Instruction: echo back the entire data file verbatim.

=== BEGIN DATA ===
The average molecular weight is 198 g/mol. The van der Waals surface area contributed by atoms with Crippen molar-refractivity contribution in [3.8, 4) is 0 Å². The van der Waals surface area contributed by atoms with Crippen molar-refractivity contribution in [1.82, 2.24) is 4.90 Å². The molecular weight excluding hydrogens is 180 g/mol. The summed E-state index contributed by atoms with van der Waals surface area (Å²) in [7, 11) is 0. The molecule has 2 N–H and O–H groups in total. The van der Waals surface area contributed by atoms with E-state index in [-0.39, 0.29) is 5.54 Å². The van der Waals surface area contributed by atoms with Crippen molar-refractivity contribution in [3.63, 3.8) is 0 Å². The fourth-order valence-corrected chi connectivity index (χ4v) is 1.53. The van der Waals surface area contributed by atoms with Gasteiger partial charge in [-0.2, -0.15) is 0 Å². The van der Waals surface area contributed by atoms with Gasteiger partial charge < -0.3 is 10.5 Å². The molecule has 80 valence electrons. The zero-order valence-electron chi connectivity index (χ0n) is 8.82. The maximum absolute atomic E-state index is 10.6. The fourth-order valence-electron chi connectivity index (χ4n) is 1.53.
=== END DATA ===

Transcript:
The average molecular weight is 198 g/mol. The van der Waals surface area contributed by atoms with Crippen molar-refractivity contribution in [3.8, 4) is 0 Å². The van der Waals surface area contributed by atoms with Crippen molar-refractivity contribution in [1.82, 2.24) is 4.90 Å². The molecular weight excluding hydrogens is 180 g/mol. The summed E-state index contributed by atoms with van der Waals surface area (Å²) in [7, 11) is 0. The molecule has 2 N–H and O–H groups in total. The van der Waals surface area contributed by atoms with E-state index in [-0.39, 0.29) is 5.54 Å². The van der Waals surface area contributed by atoms with Crippen molar-refractivity contribution in [3.63, 3.8) is 0 Å². The fourth-order valence-corrected chi connectivity index (χ4v) is 1.53. The van der Waals surface area contributed by atoms with Gasteiger partial charge in [-0.2, -0.15) is 0 Å². The van der Waals surface area contributed by atoms with Gasteiger partial charge < -0.3 is 10.5 Å². The molecule has 80 valence electrons. The zero-order valence-electron chi connectivity index (χ0n) is 8.82. The maximum absolute atomic E-state index is 10.6. The fourth-order valence-electron chi connectivity index (χ4n) is 1.53.